Billed as the NADF Masters, the tournament was conceived and organized by 1998 world champion Chris Martin of the Potomac Tea & Knife Society in response to feedback that the hobby needed a way to crown its champion that was more selective than the open DipCon format and more accessible than the Grand Prix. His solution was an invitational for which players could qualify by finishing on a top board at any Grand Prix-qualifying event in the previous two years.
More than 60 players received invitations to the inaugural Masters, including 16 Weasels. Around 20 are expected to attend, including Peter Yeargin and Jim O'Kelley. At least one European will be there as well, two-time world champion Cyrille Sevin.
By Sunday evening, after three rounds of what should be intense Diplomacy, the hobby will have its first NADF champion. ... To go along with its North American Champion, DipCon winner Eric Mead, and its Grand Prix Champion, our own Yeargin. This new title will augment rather than replace the other two. Each title is meaningful and prestigious in its own way.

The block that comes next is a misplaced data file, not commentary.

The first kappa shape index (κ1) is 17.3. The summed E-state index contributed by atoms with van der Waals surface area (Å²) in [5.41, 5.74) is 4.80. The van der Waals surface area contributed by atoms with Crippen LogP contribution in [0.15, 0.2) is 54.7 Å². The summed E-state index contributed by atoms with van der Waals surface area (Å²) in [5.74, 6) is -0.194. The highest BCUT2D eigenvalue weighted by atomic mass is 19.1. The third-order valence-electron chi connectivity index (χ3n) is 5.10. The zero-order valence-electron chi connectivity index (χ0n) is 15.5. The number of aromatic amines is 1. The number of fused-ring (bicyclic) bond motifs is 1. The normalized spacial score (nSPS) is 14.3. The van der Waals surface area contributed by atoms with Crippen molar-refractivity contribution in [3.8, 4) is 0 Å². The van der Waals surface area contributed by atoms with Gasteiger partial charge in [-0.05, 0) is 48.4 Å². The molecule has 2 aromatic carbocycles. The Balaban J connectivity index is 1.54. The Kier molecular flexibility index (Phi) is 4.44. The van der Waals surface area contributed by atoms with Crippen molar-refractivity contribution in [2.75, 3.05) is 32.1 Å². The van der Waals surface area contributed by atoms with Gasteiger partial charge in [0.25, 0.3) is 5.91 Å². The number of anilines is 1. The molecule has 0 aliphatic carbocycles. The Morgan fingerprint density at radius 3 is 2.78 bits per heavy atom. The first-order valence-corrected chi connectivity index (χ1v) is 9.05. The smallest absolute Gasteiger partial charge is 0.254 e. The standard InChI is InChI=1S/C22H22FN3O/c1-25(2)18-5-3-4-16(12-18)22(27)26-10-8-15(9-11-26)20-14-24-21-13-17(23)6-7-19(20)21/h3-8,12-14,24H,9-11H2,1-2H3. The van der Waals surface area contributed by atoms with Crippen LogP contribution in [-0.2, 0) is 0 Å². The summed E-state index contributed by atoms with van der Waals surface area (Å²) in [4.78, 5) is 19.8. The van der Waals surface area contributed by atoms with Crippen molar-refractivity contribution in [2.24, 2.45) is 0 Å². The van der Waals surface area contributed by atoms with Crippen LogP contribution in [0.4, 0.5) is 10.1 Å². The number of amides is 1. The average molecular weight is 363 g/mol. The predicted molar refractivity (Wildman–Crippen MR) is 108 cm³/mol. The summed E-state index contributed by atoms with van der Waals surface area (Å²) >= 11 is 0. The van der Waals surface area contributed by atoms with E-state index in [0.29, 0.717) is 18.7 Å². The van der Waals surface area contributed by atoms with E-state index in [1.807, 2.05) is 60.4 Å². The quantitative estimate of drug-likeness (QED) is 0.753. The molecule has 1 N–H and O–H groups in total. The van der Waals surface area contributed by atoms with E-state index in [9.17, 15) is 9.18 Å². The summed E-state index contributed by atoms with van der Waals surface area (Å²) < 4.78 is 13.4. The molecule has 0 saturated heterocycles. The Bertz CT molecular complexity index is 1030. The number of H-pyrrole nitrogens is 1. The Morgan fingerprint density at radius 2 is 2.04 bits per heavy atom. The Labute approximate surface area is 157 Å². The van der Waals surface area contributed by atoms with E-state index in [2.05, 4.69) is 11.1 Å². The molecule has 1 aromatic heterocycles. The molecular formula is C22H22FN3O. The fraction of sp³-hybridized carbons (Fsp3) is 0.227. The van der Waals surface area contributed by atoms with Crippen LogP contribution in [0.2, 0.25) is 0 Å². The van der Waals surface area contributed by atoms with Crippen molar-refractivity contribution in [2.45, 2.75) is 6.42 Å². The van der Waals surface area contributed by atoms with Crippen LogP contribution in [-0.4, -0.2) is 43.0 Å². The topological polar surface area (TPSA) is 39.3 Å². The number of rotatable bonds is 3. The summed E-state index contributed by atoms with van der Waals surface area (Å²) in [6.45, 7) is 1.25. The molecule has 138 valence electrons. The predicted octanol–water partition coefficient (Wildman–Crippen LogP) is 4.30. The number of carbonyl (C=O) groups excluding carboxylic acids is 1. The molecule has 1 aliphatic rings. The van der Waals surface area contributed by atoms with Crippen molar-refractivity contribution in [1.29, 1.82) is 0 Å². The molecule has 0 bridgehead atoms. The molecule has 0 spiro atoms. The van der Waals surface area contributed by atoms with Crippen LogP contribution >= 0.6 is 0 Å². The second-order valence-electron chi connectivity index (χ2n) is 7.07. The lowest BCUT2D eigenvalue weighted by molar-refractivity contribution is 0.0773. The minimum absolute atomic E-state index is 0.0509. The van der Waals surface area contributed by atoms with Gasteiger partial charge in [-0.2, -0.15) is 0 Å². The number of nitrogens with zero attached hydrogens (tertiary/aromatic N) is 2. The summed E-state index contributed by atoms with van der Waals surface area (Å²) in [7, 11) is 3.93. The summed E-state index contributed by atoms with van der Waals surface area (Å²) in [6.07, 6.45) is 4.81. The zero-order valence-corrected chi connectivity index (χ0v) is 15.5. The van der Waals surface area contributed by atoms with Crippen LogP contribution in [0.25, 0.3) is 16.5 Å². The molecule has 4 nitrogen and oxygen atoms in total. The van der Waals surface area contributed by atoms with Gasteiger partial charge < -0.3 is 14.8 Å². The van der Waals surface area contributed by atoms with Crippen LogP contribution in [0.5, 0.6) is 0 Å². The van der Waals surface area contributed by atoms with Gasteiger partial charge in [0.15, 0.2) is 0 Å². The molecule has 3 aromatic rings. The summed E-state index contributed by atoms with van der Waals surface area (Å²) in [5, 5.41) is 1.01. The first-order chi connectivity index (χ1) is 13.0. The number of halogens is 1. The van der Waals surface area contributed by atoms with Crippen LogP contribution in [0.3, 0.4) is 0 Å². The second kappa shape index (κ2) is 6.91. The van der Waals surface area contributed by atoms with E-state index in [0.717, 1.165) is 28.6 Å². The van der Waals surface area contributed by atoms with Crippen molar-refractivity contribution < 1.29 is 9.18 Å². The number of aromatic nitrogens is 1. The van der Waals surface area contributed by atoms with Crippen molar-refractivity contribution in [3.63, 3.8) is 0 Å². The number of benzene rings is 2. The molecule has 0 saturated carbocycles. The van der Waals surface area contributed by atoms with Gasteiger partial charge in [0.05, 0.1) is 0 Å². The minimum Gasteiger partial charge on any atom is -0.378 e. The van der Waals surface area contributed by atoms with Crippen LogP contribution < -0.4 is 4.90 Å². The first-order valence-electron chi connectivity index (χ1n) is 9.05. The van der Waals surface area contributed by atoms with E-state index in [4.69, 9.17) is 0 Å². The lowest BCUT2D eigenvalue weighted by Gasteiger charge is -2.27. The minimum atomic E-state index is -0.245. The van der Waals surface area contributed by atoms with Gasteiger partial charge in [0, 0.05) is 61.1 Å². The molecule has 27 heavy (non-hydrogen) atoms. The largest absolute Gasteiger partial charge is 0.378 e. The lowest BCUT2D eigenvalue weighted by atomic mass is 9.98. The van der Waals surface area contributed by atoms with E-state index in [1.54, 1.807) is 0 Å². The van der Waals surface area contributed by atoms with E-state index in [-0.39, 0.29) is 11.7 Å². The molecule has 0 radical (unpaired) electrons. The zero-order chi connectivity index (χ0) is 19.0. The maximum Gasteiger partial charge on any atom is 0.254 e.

It's not unlike our structure here in Chicago. The DipCon Champion is similar to our Alpha Weasel, the player who dominates at the open Weasel Moot, where the level of play can run the gamut. The Grand Prix Champion is like our Weasel of the Year, the player who posts the best collection of results over the course of a season. And the new NADF Champion or Master will be like our Bull Weasel, the player who wins the invitational Royale, where the play should be of a high caliber.
What matters more than the new title, however, is that the reenergized NADF has stepped up to the plate to provide us with another reason to support the tournament hobby. Want to be a part of the next Masters in 2013? Get out to a Diplomacy tournament and finish in the top seven.
Locally, the addition of the Weasel Royale to our landscape has contributed significantly to the increase in the number of games played each season. People want to qualify, so they sign up for games, and when games fill, we offer more. Hopefully the new Masters will spark a similar surge in attendance at tournaments across the continent. And maybe that surge will increase interest in local hobbies.
It certainly can't hurt.
Kudos to Chris Martin. Kudos to Conrad Woodring. I'm proud to support their efforts.